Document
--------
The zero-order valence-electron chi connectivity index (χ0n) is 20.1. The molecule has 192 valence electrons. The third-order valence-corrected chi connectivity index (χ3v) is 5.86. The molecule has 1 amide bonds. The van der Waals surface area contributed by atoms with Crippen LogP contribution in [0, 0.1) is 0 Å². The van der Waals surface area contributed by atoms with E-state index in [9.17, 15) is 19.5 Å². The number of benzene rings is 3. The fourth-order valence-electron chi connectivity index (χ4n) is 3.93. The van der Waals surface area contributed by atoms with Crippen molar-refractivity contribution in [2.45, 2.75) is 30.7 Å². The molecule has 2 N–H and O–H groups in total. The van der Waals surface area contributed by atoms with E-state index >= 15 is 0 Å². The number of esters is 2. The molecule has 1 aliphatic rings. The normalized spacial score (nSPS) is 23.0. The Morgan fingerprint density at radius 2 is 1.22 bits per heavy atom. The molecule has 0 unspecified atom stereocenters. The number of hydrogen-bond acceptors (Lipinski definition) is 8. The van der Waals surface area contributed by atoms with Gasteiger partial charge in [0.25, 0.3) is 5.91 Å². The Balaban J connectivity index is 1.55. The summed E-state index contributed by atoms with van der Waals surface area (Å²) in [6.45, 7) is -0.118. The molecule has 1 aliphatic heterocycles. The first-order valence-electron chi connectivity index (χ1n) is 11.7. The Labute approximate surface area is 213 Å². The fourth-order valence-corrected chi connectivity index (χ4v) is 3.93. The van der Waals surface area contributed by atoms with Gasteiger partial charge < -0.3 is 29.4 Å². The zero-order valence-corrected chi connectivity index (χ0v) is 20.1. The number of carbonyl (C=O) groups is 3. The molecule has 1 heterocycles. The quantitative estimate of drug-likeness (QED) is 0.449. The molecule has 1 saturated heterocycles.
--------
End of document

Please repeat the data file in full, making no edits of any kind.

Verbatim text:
The zero-order valence-electron chi connectivity index (χ0n) is 20.1. The molecule has 192 valence electrons. The third-order valence-corrected chi connectivity index (χ3v) is 5.86. The molecule has 1 amide bonds. The van der Waals surface area contributed by atoms with Crippen LogP contribution in [0, 0.1) is 0 Å². The van der Waals surface area contributed by atoms with E-state index in [9.17, 15) is 19.5 Å². The number of benzene rings is 3. The fourth-order valence-electron chi connectivity index (χ4n) is 3.93. The van der Waals surface area contributed by atoms with Crippen molar-refractivity contribution in [2.45, 2.75) is 30.7 Å². The molecule has 2 N–H and O–H groups in total. The van der Waals surface area contributed by atoms with E-state index >= 15 is 0 Å². The number of esters is 2. The molecule has 1 aliphatic rings. The normalized spacial score (nSPS) is 23.0. The Morgan fingerprint density at radius 2 is 1.22 bits per heavy atom. The molecule has 0 unspecified atom stereocenters. The number of hydrogen-bond acceptors (Lipinski definition) is 8. The van der Waals surface area contributed by atoms with Gasteiger partial charge in [0.25, 0.3) is 5.91 Å². The Balaban J connectivity index is 1.55. The summed E-state index contributed by atoms with van der Waals surface area (Å²) in [6.45, 7) is -0.118. The molecule has 1 aliphatic heterocycles. The first-order valence-electron chi connectivity index (χ1n) is 11.7. The Labute approximate surface area is 213 Å². The fourth-order valence-corrected chi connectivity index (χ4v) is 3.93. The van der Waals surface area contributed by atoms with Gasteiger partial charge < -0.3 is 29.4 Å². The zero-order valence-corrected chi connectivity index (χ0v) is 20.1. The number of carbonyl (C=O) groups is 3. The molecule has 1 heterocycles. The quantitative estimate of drug-likeness (QED) is 0.449. The molecule has 1 saturated heterocycles.